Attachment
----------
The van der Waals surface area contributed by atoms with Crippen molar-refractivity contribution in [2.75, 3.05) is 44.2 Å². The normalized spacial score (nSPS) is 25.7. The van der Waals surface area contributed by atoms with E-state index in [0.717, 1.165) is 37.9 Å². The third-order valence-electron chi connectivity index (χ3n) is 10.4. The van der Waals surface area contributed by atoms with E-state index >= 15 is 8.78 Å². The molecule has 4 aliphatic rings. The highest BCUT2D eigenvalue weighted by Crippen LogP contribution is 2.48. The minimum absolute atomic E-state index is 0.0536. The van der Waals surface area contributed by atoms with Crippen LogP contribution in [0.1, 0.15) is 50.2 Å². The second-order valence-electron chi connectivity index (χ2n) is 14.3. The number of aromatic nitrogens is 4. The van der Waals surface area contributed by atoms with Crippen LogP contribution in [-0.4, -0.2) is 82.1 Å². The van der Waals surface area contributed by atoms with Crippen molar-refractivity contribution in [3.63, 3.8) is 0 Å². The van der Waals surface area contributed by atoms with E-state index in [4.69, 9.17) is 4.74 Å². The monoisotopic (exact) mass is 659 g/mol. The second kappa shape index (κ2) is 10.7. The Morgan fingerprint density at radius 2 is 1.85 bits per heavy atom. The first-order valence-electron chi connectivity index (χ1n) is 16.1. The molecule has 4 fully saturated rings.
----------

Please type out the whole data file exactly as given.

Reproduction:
The van der Waals surface area contributed by atoms with Crippen molar-refractivity contribution in [2.75, 3.05) is 44.2 Å². The normalized spacial score (nSPS) is 25.7. The van der Waals surface area contributed by atoms with E-state index in [0.717, 1.165) is 37.9 Å². The third-order valence-electron chi connectivity index (χ3n) is 10.4. The van der Waals surface area contributed by atoms with E-state index >= 15 is 8.78 Å². The molecule has 4 aliphatic rings. The highest BCUT2D eigenvalue weighted by Crippen LogP contribution is 2.48. The minimum absolute atomic E-state index is 0.0536. The van der Waals surface area contributed by atoms with Crippen LogP contribution in [0.1, 0.15) is 50.2 Å². The second-order valence-electron chi connectivity index (χ2n) is 14.3. The number of aromatic nitrogens is 4. The van der Waals surface area contributed by atoms with Crippen LogP contribution in [-0.4, -0.2) is 82.1 Å². The van der Waals surface area contributed by atoms with Crippen molar-refractivity contribution in [3.63, 3.8) is 0 Å². The van der Waals surface area contributed by atoms with E-state index in [4.69, 9.17) is 4.74 Å². The monoisotopic (exact) mass is 659 g/mol. The second kappa shape index (κ2) is 10.7. The Morgan fingerprint density at radius 2 is 1.85 bits per heavy atom. The first-order valence-electron chi connectivity index (χ1n) is 16.1. The molecule has 4 fully saturated rings.